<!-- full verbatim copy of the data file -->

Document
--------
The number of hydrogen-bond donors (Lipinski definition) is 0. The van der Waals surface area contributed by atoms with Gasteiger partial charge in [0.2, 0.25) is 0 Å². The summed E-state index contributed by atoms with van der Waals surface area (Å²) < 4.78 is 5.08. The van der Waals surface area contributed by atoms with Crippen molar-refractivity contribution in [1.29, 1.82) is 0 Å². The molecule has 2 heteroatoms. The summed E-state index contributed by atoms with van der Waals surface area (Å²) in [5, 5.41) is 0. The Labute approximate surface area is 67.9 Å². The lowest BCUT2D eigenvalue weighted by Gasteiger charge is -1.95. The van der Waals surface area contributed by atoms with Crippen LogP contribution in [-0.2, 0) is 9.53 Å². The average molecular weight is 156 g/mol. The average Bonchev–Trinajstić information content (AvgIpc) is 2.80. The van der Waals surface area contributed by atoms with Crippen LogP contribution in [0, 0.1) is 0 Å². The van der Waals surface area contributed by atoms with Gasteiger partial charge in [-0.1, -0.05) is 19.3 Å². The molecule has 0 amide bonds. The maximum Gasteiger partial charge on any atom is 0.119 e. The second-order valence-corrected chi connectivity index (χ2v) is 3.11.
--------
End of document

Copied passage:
The number of hydrogen-bond donors (Lipinski definition) is 0. The van der Waals surface area contributed by atoms with Gasteiger partial charge in [0.2, 0.25) is 0 Å². The summed E-state index contributed by atoms with van der Waals surface area (Å²) < 4.78 is 5.08. The van der Waals surface area contributed by atoms with Crippen molar-refractivity contribution in [1.29, 1.82) is 0 Å². The molecule has 2 heteroatoms. The summed E-state index contributed by atoms with van der Waals surface area (Å²) in [5, 5.41) is 0. The Labute approximate surface area is 67.9 Å². The lowest BCUT2D eigenvalue weighted by Gasteiger charge is -1.95. The van der Waals surface area contributed by atoms with Crippen LogP contribution in [-0.2, 0) is 9.53 Å². The average molecular weight is 156 g/mol. The average Bonchev–Trinajstić information content (AvgIpc) is 2.80. The van der Waals surface area contributed by atoms with Crippen LogP contribution in [0, 0.1) is 0 Å². The van der Waals surface area contributed by atoms with Gasteiger partial charge in [-0.1, -0.05) is 19.3 Å². The molecule has 0 amide bonds. The maximum Gasteiger partial charge on any atom is 0.119 e. The second-order valence-corrected chi connectivity index (χ2v) is 3.11.